“Well, the City Council started from the proposition that the lines were properly drawn,” said Jacksonville assistant general counsel Mary Margaret Giannini. “They had no reason to believe they were improperly drawn in 2011.”

The Tributary’s reporting showed that in past redistricting cycles, including in 2011, council members believed they needed to draw certain districts to be at least 60% Black. This time around, the City Council said it prioritized making as few changes as possible from the 2011 maps.

Jacksonville’s charter requires the City Council to draw districts that are “logical and compact.” A trial scheduled for next year would also bring a claim that the districts violated that provision. Howard’s statement seemed to indicate she may agree.

Daniel Hessel, an attorney with Harvard Law School’s Election Law Clinic, told Howard that some of the organizations suing this time weren’t around in 2011 to sue back then over those maps.

Still, Howard indicated she was unsure if it was appropriate to grant an injunction without a full trial when the districts have been around for such a long time.

“I have some hesitation about the court stepping in on an expedited basis to address what has been in place” that long, she said. “We’ve had the opportunity to address it in a more robust manner for quite some time.”

Some City Council members have said they are absolutely certain the city will win the case — former Council President Sam Newby said he was “100% confident” the city would win, sentiments echoed by then-Redistricting Committee Chairman Aaron Bowman and current Council President Terrance Freeman. Freeman declined to comment after the hearing.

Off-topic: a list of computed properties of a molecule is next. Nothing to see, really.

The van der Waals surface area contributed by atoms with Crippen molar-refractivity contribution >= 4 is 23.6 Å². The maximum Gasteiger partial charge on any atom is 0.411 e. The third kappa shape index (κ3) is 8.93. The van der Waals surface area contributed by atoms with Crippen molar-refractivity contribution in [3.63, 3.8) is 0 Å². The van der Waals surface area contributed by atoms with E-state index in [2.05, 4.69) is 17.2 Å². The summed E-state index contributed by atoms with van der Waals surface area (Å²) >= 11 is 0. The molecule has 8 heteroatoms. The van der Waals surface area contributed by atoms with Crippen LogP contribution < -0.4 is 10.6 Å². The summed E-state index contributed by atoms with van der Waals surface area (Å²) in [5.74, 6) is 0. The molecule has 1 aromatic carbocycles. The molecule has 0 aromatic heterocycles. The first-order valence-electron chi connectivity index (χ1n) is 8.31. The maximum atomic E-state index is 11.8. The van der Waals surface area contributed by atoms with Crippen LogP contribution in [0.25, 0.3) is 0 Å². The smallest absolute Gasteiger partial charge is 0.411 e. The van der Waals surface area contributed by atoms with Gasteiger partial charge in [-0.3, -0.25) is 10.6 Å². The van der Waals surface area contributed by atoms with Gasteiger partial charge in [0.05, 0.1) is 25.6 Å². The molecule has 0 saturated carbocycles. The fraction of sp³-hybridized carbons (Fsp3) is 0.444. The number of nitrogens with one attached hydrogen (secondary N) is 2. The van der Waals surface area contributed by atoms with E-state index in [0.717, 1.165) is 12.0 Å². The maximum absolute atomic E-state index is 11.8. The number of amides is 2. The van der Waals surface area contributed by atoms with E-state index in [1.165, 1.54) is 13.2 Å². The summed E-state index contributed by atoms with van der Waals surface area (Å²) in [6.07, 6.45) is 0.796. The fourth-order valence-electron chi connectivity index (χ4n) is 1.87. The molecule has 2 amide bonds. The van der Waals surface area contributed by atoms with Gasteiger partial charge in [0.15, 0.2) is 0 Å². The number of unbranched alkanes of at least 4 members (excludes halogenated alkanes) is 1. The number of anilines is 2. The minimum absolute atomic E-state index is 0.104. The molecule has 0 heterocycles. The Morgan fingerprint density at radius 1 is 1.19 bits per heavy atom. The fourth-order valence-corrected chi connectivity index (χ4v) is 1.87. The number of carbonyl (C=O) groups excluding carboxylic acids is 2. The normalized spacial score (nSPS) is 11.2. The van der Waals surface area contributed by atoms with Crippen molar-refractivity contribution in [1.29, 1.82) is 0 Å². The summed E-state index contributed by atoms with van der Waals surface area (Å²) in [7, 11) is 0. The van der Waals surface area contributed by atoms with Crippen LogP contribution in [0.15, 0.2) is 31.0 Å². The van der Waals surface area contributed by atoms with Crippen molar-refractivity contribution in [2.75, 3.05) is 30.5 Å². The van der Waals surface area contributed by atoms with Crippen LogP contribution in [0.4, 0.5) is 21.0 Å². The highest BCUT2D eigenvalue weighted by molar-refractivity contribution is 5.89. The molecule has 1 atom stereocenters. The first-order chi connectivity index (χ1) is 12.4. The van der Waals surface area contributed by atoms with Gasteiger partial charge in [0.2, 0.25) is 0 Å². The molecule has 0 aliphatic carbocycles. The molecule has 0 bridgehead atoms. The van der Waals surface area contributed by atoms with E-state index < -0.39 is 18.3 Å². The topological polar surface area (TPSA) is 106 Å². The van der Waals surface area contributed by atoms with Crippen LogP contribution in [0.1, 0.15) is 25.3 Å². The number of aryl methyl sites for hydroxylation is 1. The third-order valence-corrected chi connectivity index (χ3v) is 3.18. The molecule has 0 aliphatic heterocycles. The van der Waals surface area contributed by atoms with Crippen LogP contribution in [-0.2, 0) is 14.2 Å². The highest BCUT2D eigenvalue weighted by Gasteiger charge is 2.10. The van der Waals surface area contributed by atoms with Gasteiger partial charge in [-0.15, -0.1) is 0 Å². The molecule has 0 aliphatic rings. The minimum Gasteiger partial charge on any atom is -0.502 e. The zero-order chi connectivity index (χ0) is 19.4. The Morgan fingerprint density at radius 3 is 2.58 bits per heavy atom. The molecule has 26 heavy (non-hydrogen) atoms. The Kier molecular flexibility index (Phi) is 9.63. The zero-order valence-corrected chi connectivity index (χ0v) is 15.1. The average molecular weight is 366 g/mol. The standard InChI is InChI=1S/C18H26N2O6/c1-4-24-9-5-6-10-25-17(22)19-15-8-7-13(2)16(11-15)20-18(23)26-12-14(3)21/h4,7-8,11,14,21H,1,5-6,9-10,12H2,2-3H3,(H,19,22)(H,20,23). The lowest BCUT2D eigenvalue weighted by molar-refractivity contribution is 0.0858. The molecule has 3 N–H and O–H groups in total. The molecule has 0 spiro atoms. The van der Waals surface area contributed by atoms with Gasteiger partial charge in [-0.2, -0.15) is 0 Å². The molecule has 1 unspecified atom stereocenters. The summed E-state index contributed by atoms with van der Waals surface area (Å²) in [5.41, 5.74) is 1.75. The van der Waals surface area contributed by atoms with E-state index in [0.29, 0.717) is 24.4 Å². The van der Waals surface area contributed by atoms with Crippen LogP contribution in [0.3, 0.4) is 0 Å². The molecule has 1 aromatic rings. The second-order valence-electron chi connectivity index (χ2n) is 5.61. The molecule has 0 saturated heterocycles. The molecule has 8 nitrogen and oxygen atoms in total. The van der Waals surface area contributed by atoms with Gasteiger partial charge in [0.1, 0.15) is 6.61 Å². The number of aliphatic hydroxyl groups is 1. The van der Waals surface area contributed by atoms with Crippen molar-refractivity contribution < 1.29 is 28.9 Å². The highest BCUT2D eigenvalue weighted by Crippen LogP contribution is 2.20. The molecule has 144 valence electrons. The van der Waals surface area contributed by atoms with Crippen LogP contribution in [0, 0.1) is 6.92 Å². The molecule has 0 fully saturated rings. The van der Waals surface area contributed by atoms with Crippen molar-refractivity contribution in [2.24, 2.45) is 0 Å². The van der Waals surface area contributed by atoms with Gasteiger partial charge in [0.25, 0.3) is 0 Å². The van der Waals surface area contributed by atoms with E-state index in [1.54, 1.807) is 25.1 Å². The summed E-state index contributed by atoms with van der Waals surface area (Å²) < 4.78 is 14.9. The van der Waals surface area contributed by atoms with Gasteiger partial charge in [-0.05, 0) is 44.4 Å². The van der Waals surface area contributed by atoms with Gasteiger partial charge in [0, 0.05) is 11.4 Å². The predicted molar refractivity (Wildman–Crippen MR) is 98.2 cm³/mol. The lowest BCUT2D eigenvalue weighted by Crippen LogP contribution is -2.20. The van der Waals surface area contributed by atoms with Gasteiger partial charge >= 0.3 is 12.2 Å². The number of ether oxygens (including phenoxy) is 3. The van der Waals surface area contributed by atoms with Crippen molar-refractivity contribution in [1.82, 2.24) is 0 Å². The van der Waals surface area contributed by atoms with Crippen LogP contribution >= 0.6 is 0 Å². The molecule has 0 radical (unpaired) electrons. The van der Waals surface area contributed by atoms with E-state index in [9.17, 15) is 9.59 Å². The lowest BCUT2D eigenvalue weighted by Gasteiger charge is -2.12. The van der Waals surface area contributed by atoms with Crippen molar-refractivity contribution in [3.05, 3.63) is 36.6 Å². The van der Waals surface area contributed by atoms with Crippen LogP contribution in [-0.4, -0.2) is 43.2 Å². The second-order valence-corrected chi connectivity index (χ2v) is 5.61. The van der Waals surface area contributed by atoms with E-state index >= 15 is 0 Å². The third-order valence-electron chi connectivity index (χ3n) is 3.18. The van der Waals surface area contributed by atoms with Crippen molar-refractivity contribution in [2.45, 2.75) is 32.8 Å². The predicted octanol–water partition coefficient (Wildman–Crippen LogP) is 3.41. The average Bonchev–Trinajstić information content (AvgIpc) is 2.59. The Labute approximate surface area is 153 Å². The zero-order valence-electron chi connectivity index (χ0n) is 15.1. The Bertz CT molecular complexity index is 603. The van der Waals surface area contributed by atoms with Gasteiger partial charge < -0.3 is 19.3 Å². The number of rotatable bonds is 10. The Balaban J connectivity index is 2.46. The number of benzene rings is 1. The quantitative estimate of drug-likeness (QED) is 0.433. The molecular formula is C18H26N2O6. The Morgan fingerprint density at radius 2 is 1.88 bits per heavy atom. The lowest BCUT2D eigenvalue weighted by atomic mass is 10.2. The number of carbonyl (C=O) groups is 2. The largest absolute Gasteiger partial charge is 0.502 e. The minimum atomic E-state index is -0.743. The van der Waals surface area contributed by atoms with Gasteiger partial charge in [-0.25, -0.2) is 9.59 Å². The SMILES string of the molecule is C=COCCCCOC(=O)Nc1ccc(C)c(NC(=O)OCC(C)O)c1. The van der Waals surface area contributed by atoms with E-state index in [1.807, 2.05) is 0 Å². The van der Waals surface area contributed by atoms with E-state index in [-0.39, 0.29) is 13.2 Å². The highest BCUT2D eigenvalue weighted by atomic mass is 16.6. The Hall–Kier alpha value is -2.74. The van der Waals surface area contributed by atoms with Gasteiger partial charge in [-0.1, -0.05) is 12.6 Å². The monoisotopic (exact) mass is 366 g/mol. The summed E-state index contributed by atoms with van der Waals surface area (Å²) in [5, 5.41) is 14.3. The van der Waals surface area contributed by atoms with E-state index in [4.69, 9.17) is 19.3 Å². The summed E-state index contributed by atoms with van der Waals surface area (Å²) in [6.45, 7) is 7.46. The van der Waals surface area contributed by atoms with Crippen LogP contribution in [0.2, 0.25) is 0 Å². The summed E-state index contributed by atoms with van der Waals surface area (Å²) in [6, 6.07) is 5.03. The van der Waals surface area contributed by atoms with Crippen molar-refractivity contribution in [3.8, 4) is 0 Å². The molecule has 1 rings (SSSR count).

But Giannini told Howard she and the other city attorneys “think this is a close one because a lot of this comes down to credibility.”

She said that if Howard agrees the question of racial gerrymandering isn’t clear-cut, then Howard shouldn’t block the maps ahead of the 2023 elections.

Giannini argued it would be unfair to candidates to change the lines because, under the city’s charter, candidates for City Council had to establish residency by July in the district they plan to run in for next year’s elections.

Hessel rebutted, saying more than half of the states require candidates for office to reside in a certain area for at least a year, but that hasn’t stopped courts from redrawing districts after those deadlines have passed.

Still, Howard expressed sharp concerns over how long it took the plaintiffs to file their lawsuit and motion for an injunction. The City Council passed the new districts in March. The plaintiffs filed their lawsuit in May, and then they filed the injunction motion in July.

It might have been possible, Howard suggested, to get new district lines before the July residency deadline if the lawsuit and injunction request had been filed sooner.